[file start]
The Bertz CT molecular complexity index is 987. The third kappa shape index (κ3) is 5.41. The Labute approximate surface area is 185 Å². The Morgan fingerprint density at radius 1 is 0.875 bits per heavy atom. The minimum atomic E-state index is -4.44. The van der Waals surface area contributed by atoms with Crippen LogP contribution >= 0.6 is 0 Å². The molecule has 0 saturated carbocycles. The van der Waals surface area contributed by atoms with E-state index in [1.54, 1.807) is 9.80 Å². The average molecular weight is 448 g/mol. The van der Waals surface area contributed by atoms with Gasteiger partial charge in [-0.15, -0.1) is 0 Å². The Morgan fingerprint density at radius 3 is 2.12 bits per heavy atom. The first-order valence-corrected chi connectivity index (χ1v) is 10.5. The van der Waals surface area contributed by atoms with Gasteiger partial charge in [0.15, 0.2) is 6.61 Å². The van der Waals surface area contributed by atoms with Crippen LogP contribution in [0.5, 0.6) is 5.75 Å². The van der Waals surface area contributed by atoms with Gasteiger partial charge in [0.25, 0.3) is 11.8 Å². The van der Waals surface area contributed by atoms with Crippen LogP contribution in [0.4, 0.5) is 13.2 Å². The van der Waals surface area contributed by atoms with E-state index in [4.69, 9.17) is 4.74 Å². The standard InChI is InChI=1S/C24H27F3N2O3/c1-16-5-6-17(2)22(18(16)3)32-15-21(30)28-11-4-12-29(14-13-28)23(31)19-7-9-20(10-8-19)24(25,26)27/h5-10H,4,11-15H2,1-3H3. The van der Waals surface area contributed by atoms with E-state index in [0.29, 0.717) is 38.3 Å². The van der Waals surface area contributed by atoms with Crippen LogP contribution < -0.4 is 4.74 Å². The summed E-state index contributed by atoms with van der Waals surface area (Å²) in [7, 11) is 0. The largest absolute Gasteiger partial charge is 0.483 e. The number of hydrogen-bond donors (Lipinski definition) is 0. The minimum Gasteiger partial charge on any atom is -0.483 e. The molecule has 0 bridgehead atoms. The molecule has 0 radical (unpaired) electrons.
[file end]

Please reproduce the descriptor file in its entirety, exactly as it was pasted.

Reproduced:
The Bertz CT molecular complexity index is 987. The third kappa shape index (κ3) is 5.41. The Labute approximate surface area is 185 Å². The Morgan fingerprint density at radius 1 is 0.875 bits per heavy atom. The minimum atomic E-state index is -4.44. The van der Waals surface area contributed by atoms with Crippen LogP contribution >= 0.6 is 0 Å². The molecule has 0 saturated carbocycles. The van der Waals surface area contributed by atoms with E-state index in [1.54, 1.807) is 9.80 Å². The average molecular weight is 448 g/mol. The van der Waals surface area contributed by atoms with Gasteiger partial charge in [-0.15, -0.1) is 0 Å². The Morgan fingerprint density at radius 3 is 2.12 bits per heavy atom. The first-order valence-corrected chi connectivity index (χ1v) is 10.5. The van der Waals surface area contributed by atoms with Gasteiger partial charge in [0.15, 0.2) is 6.61 Å². The van der Waals surface area contributed by atoms with Crippen LogP contribution in [0.5, 0.6) is 5.75 Å². The van der Waals surface area contributed by atoms with Gasteiger partial charge in [0.25, 0.3) is 11.8 Å². The van der Waals surface area contributed by atoms with Crippen LogP contribution in [0.4, 0.5) is 13.2 Å². The van der Waals surface area contributed by atoms with E-state index in [4.69, 9.17) is 4.74 Å². The standard InChI is InChI=1S/C24H27F3N2O3/c1-16-5-6-17(2)22(18(16)3)32-15-21(30)28-11-4-12-29(14-13-28)23(31)19-7-9-20(10-8-19)24(25,26)27/h5-10H,4,11-15H2,1-3H3. The van der Waals surface area contributed by atoms with E-state index in [0.29, 0.717) is 38.3 Å². The van der Waals surface area contributed by atoms with Crippen LogP contribution < -0.4 is 4.74 Å². The summed E-state index contributed by atoms with van der Waals surface area (Å²) in [7, 11) is 0. The largest absolute Gasteiger partial charge is 0.483 e. The number of hydrogen-bond donors (Lipinski definition) is 0. The minimum Gasteiger partial charge on any atom is -0.483 e. The molecule has 0 bridgehead atoms. The molecule has 0 radical (unpaired) electrons.